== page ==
Prayer Breakfast should involve community leaders, say youth
A call is being made for community leaders to be included among the invitees to the annual National Leadership Prayer Breakfast.
The event, which was first held in 1981, was established with the aim of bringing together leaders from various sectors to aid in eliminating some of the ills affecting Jamaica.
Speaking at a special forum at The Gleaner's North Street offices yesterday, following the 37th staging of the event, youth leaders shared that the organisers have failed to include a very crucial set of leaders: community leaders.
Reaching the grass roots
Don-Marie Thompson, from the Mandela Terrace community in St Andrew, said community leaders were just as important as heads of government, the private sector, church, and other civil society groups in spreading the message to the general public, helping within their areas to better Jamaica.
"I don't believe there was a proper representation today from the wider society. Going forward, I believe that the committee needs to invite more people from the different groups and parishes, especially those who are able to reach the people at the grass-roots level," she said.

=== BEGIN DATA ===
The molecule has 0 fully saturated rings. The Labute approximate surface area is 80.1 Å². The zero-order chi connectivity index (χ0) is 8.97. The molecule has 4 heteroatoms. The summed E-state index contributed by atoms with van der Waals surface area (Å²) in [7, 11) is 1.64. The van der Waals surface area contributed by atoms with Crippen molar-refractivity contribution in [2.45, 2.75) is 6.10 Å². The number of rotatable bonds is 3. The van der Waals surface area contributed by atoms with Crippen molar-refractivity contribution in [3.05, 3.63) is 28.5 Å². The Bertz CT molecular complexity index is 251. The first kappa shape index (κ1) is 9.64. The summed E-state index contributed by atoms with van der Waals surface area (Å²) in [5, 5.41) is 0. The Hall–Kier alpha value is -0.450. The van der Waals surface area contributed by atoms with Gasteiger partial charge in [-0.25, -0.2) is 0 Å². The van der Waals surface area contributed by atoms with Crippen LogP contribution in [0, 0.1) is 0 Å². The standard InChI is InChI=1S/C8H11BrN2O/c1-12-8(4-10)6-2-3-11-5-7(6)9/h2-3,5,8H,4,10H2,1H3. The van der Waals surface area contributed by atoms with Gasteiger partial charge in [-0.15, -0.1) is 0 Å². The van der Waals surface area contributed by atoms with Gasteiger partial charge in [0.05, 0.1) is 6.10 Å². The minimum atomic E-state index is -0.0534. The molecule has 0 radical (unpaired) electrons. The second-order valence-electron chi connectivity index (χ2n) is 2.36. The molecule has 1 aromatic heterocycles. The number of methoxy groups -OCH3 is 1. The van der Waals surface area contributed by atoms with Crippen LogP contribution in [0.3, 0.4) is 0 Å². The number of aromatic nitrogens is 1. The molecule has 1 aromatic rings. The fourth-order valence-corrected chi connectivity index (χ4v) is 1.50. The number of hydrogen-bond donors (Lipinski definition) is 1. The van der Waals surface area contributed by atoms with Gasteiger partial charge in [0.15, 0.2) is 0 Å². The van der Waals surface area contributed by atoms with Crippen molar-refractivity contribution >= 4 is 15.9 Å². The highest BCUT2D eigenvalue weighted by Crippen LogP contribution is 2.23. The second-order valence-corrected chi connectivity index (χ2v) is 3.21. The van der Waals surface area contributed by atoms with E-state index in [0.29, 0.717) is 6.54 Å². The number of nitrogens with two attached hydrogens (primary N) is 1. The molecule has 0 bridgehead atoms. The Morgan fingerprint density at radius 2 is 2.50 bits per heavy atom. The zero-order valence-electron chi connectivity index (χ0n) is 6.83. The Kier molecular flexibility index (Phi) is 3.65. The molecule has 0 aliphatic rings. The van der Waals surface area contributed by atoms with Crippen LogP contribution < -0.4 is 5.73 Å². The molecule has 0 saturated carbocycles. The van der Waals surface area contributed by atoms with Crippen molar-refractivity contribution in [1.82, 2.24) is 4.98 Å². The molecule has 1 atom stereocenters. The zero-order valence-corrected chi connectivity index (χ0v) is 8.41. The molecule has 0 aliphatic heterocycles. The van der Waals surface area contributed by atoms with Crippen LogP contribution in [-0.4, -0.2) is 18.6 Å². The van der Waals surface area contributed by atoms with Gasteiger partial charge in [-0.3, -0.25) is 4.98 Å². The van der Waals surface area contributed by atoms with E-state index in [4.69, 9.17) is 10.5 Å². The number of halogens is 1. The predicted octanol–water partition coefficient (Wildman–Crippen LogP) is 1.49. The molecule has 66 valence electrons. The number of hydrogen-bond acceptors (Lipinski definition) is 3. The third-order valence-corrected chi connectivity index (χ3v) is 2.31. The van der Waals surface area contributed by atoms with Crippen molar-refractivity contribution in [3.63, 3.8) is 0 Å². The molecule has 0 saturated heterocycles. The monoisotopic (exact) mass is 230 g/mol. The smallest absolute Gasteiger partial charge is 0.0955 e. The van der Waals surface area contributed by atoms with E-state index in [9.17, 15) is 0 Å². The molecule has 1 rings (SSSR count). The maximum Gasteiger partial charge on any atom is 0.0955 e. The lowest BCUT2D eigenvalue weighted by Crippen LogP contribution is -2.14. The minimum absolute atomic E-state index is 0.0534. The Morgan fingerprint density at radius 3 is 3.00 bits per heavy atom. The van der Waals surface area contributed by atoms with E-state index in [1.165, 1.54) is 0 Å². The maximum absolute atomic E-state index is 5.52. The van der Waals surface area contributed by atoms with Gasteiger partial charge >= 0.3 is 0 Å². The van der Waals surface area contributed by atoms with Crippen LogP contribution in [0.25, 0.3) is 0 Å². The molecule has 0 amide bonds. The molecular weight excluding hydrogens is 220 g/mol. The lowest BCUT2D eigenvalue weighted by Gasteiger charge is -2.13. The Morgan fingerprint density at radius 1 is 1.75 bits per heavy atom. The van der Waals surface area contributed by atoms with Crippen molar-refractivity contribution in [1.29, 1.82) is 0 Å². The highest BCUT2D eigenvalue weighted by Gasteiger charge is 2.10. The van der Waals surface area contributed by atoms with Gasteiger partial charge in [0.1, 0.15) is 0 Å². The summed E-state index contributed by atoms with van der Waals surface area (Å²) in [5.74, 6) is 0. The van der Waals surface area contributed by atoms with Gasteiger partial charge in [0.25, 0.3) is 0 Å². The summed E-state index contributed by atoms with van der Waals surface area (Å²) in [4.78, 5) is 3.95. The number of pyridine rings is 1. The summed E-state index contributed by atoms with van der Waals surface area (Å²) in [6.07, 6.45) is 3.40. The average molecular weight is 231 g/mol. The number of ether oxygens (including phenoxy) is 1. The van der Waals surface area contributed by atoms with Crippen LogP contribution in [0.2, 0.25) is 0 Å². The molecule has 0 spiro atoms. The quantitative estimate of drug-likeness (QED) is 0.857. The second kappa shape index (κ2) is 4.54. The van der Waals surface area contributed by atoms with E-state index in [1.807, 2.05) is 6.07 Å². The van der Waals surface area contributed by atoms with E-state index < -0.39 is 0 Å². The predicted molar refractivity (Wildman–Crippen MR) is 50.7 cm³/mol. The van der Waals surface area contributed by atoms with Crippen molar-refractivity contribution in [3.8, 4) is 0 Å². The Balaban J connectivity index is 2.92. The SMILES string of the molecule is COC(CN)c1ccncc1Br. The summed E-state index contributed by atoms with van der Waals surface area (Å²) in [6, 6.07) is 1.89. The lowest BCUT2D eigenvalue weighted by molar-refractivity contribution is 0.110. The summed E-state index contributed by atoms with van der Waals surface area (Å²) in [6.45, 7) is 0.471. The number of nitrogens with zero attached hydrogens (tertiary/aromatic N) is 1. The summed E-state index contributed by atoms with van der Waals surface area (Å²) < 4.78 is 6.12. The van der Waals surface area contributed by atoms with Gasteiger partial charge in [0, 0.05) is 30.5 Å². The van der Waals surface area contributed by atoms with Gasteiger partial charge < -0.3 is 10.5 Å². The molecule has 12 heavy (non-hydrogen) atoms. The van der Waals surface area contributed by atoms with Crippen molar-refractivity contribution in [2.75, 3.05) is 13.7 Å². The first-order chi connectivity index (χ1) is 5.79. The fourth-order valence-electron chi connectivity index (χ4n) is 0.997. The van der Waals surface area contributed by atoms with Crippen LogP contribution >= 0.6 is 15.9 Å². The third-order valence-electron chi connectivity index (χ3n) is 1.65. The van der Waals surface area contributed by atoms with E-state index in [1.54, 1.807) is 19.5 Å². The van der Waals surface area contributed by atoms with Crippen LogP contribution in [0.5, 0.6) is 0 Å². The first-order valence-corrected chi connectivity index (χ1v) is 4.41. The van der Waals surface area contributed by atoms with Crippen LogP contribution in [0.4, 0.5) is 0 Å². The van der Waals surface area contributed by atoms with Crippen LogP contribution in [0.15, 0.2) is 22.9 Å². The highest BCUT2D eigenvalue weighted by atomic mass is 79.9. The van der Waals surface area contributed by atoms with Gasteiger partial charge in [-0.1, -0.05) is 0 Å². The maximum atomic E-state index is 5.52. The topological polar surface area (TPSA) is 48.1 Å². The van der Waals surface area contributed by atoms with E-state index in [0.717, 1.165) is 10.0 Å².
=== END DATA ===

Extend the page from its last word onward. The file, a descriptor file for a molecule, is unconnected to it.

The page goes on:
"Maybe if we have a broader representation of persons, the message they want to spread will reach the communities all across Jamaica, and one representative from each community would do."
Similarly, Jessica Kirlew, from Arnett Gardens in Kingston, said that in order for the objectives to be achieved, the event has to be more inclusive.
"When I talk to persons in my circle, the general view is that the Prayer Breakfast a fi money people and the bigger heads. We don't hear much about the inner-city people. It's actually The Gleaner who gave us the opportunity in our community to be there for the first time today. A lot of people really don't know about the Prayer Breakfast," she said.